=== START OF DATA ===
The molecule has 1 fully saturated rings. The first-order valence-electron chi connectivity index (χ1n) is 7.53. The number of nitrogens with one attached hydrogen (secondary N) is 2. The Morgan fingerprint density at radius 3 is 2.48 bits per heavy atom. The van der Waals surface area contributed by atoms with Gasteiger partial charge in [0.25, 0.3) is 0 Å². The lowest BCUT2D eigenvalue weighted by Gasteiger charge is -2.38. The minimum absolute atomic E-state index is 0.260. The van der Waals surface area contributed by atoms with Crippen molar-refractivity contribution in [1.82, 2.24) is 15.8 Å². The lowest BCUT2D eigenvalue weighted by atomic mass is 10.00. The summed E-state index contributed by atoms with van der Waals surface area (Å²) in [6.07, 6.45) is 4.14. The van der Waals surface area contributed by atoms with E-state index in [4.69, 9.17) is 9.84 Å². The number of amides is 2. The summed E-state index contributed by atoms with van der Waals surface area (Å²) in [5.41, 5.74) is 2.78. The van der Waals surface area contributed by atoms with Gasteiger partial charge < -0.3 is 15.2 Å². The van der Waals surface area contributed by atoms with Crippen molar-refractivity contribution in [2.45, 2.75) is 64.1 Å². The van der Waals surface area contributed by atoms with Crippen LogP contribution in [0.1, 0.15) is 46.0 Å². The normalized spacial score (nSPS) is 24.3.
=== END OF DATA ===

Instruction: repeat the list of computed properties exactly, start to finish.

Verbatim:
The molecule has 1 fully saturated rings. The first-order valence-electron chi connectivity index (χ1n) is 7.53. The number of nitrogens with one attached hydrogen (secondary N) is 2. The Morgan fingerprint density at radius 3 is 2.48 bits per heavy atom. The van der Waals surface area contributed by atoms with Gasteiger partial charge in [0.25, 0.3) is 0 Å². The lowest BCUT2D eigenvalue weighted by Gasteiger charge is -2.38. The minimum absolute atomic E-state index is 0.260. The van der Waals surface area contributed by atoms with Crippen molar-refractivity contribution in [1.82, 2.24) is 15.8 Å². The lowest BCUT2D eigenvalue weighted by atomic mass is 10.00. The summed E-state index contributed by atoms with van der Waals surface area (Å²) in [6.07, 6.45) is 4.14. The van der Waals surface area contributed by atoms with E-state index in [4.69, 9.17) is 9.84 Å². The number of amides is 2. The summed E-state index contributed by atoms with van der Waals surface area (Å²) in [5.41, 5.74) is 2.78. The van der Waals surface area contributed by atoms with Gasteiger partial charge < -0.3 is 15.2 Å². The van der Waals surface area contributed by atoms with Crippen molar-refractivity contribution in [2.45, 2.75) is 64.1 Å². The van der Waals surface area contributed by atoms with Crippen LogP contribution in [0.1, 0.15) is 46.0 Å². The normalized spacial score (nSPS) is 24.3.